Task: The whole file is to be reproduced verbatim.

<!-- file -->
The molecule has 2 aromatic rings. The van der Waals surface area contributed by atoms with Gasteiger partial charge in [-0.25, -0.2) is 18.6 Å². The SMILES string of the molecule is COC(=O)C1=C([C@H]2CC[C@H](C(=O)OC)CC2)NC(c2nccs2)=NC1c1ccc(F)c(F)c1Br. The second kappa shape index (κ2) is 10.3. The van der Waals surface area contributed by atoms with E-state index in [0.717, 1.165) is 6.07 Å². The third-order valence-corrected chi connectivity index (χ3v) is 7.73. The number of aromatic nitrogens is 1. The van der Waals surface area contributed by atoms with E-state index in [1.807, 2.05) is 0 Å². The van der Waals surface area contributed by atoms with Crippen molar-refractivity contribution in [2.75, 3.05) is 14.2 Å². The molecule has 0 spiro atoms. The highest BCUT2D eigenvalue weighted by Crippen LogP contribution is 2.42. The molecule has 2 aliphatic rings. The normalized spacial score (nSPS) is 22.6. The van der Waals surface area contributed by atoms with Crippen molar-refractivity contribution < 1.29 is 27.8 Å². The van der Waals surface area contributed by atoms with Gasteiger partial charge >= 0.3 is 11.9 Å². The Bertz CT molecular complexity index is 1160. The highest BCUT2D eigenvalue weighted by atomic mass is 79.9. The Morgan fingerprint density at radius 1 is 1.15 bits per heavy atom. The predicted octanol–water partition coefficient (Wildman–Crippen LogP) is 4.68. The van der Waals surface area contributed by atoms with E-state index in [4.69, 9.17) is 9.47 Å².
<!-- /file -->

The molecule has 2 aromatic rings. The van der Waals surface area contributed by atoms with Gasteiger partial charge in [-0.25, -0.2) is 18.6 Å². The SMILES string of the molecule is COC(=O)C1=C([C@H]2CC[C@H](C(=O)OC)CC2)NC(c2nccs2)=NC1c1ccc(F)c(F)c1Br. The second kappa shape index (κ2) is 10.3. The van der Waals surface area contributed by atoms with E-state index in [0.717, 1.165) is 6.07 Å². The third-order valence-corrected chi connectivity index (χ3v) is 7.73. The number of aromatic nitrogens is 1. The van der Waals surface area contributed by atoms with E-state index in [1.807, 2.05) is 0 Å². The van der Waals surface area contributed by atoms with Crippen molar-refractivity contribution in [2.75, 3.05) is 14.2 Å². The molecule has 0 spiro atoms. The highest BCUT2D eigenvalue weighted by Crippen LogP contribution is 2.42. The molecule has 2 aliphatic rings. The normalized spacial score (nSPS) is 22.6. The van der Waals surface area contributed by atoms with Crippen molar-refractivity contribution < 1.29 is 27.8 Å². The van der Waals surface area contributed by atoms with Gasteiger partial charge >= 0.3 is 11.9 Å². The Bertz CT molecular complexity index is 1160. The highest BCUT2D eigenvalue weighted by atomic mass is 79.9. The Morgan fingerprint density at radius 1 is 1.15 bits per heavy atom. The predicted octanol–water partition coefficient (Wildman–Crippen LogP) is 4.68. The van der Waals surface area contributed by atoms with E-state index in [4.69, 9.17) is 9.47 Å².